Pahlavi Texts, Part III (SBE24), E.W. West, tr. , at sacred-texts.com
1. The sage asked the spirit of wisdom (2) thus: 'How are the sky and earth arranged? 3. How are the flow and arrangement of the water in the world? 4. Whereon do the clouds rest? 5. Where is the demon of winter more predominant? 6. And which country is the more undisturbed?'
7. The spirit of wisdom answered (8) thus: 'The sky and earth and water, and whatever else is within
them 1 are egg-like (khâîyak-dîs), just as it were 2 like the egg of a bird. 9. The sky is arranged above the earth 3, like an egg, by the handiwork of the creator Aûharmazd; (10) and the semblance of the earth, in the midst of the sky 4, is just like as it were the yolk amid the egg; [(11) and the water within the earth and sky is such as the water within the egg.] 5
12. 'And the flow of the water of every kind which is in the world is. from the region of Arzah 6 (13) there where the sun comes up 7; and its downward surge (nîgun bâlisnŏ) 8 is towards the region of Savah (14) where 9 the sun goes down; and the
surging on (âbâlisnŏ) of the water is into the sea Pûtîk 1, (15) and from the sea Pûtîk it goes back to the sea Varkash 2.
16. 'The abode and seat of the clouds are on Albûrz 3.
17. 'The demon of winter is more predominant in Aîrân-vêgô 4. 18. And it is declared by revelation 5, (19) that in Aîrân-vêgô there are "ten months winter and two months summer," (20) and "even those" two months of warm weather "are cold as to water, cold as to earth, and cold as to plants." 21. And their adversity 6 is the winter, (22) and the snakes therein are many, (23) while their other adversity is little.
24. 'It is declared that Aûharmazd created Aîrân-vêgô better than other places and districts 7.
[paragraph continues] 25. And its goodness is this, that the life of the people is three hundred years 1, (26) and of the oxen and sheep one hundred and fifty years. 27. Their pain and sickness, also, are little; (28) they fabricate (drûgênd) 2 no lies, (29) they make no lamentation and weeping, (30) and the domination of the demon of greediness (A z) in their bodies is little. 31. When they eat one loaf among ten men, they are satisfied. 32. And in every forty years one child is born from one woman and one man 3. 33. Their law, also, is goodness, and their religion the primitive faith 4; (34) and when they die they are righteous 5. 35. Their spiritual chief (ratû), likewise, is Gôpaîtŏ 6, and their lord and king is Srôsh 7.'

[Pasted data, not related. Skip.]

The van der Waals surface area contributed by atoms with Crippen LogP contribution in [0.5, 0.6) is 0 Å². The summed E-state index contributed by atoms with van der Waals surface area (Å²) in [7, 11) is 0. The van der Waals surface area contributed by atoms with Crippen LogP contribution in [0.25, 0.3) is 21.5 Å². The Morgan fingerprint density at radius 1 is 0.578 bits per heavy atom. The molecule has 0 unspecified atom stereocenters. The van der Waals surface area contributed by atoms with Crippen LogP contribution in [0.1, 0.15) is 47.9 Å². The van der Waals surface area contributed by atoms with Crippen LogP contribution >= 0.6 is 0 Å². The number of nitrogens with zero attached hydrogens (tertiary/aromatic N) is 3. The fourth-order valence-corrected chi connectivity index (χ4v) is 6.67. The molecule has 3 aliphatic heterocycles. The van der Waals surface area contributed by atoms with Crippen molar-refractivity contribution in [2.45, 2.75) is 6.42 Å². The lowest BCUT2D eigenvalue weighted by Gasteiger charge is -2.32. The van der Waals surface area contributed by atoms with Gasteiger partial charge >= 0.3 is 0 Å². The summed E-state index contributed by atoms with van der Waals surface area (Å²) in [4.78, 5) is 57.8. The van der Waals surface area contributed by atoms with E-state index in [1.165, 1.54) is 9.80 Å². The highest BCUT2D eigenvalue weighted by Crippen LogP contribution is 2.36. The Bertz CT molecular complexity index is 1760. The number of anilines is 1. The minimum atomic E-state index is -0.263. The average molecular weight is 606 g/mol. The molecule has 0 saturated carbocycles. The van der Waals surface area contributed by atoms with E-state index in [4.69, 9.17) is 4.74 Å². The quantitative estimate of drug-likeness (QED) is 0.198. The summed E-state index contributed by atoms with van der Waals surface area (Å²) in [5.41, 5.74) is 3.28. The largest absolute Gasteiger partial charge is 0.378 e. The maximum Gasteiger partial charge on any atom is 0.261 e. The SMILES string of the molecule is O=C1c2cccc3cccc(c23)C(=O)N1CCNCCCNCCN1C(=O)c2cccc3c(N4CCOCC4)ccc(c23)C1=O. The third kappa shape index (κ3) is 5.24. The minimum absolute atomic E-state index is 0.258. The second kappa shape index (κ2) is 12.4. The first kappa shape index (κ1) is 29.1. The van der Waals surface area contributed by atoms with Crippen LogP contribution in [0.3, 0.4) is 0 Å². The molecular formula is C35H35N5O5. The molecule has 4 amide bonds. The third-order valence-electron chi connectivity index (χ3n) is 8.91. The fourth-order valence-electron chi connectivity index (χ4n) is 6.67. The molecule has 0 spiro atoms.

85:1 L19 has 'within the sky.'
85:2 L19 has 'are so arranged as.' The reading of dîs, 'like,' is rather uncertain.
85:3 L19 adds 'and below the earth.'
85:4 L19 has 'and the earth within the sky.'
85:5 § 11 is taken from PB6, but is not found in any other Pâzand or Pârsî MS. consulted, nor in the Pahlavi text of K43; it is, therefore, probably an interpolation.
85:6 See Chap. XVI, 10 n.
85:7 This clause and the corresponding one in § 14 seem to be at variance with the statements of Bd. V, 8, XI, 3, that Arzah is in the west, and Savah in the east; Nêryôsang has, therefore, transferred the conjunction 'and' to the beginning of the section in both cases, so as to make the eastern waters flow towards Savah, and the western waters into the sea. If, however, we understand 'there' to mean 'in those places,' and not to refer to the region whose name it follows, we may conclude that the statement here is to the effect that in the east the water flows from Arzah (the western region), and in the west towards Savah (the eastern region), which might be true if we place the east in China or Bengal, and the west in Armenia or Mesopotamia, but it is more probably meant merely to imply that the whole of the water flows through the central region of Khvanîras.
85:8 L19 has anbârisnŏ, 'accumulation,' both here and in § 14.
85:9 L19 has 'there where;' and we must understand 'in those places where,' as in § 13.
86:1 Av. Pûitika, which Bd. XIII, 8-11 appears to identify with the Persian Gulf; but in early times, if not altogether mythic, it was probably some inlet of the Caspian or Aral.
86:2 Av. Vouru-kasha; in Pahlavi it is usually called 'the wide-formed,' and in Bd. XIII, 1, 8-10 it is identified with the ocean; but in early times it was probably a term for the Caspian and Aral, when not applied to the mythic sea of the sky.
86:3 Av. hara berezaiti, 'a lofty mountain-range,' which is said, in Chap. LVII, 13 and in the Bundahis, to surround the world and to be the origin of all mountains (see Bd. V, 3-5, XII, 1-4). In early times it appears to have been the name of mountains to the east of the first Irânian settlements, before it was transferred to the mountain range south of the Caspian (see Geiger's Ost. Kul. pp. 42-45).
86:4 Av. Airyanem vaêgô, the first settlement of the Irânians, which Geiger (Ost. Kul. pp. 30-33) places on the upper waters of the Zarafsân river, and which Bd. XXIX, 12 describes, in accordance with late tradition, as 'in the direction of Âtûr-pâtakân (Âdarbîgân).'
86:5 Vend. I, 9, 10.
86:6 Produced by the evil spirit (see Vend. I, 7, 8).
86:7 This is inferred from Vend. I, 2-4.
87:1 Compare Chap. LXII, 18.
87:2 L19 has drenzinend, 'they cause to repeat.'
87:3 Compare Chap. LXII, 17.
87:4 Av. paoiryô-dkaêsha, a term applied to the true Mazda-worshipping religion of all ages, both before and after the time of Zaratûst.
87:5 That is, they go at once to heaven, as the righteous soul does (see Chap. II, 123-157).
87:6 L19 has Gôpatshâh, 'the king of Gôpat' (as in Chap. LXII, 8, 31), which land is described in Dd. XC, 4 as 'coterminous with Aîrân-vêgô.' Aghrêrad and his son are called kings of Gôpat in Bd. XXIX, 5, XXXI, 22; and Gôk-patŏ is said to be 'in the non-Aryan countries,' in the Sûdkar Nask (see Dd. XC, 8 n).
87:7 Apparently the angel Srôsh (see Chap. II, 115).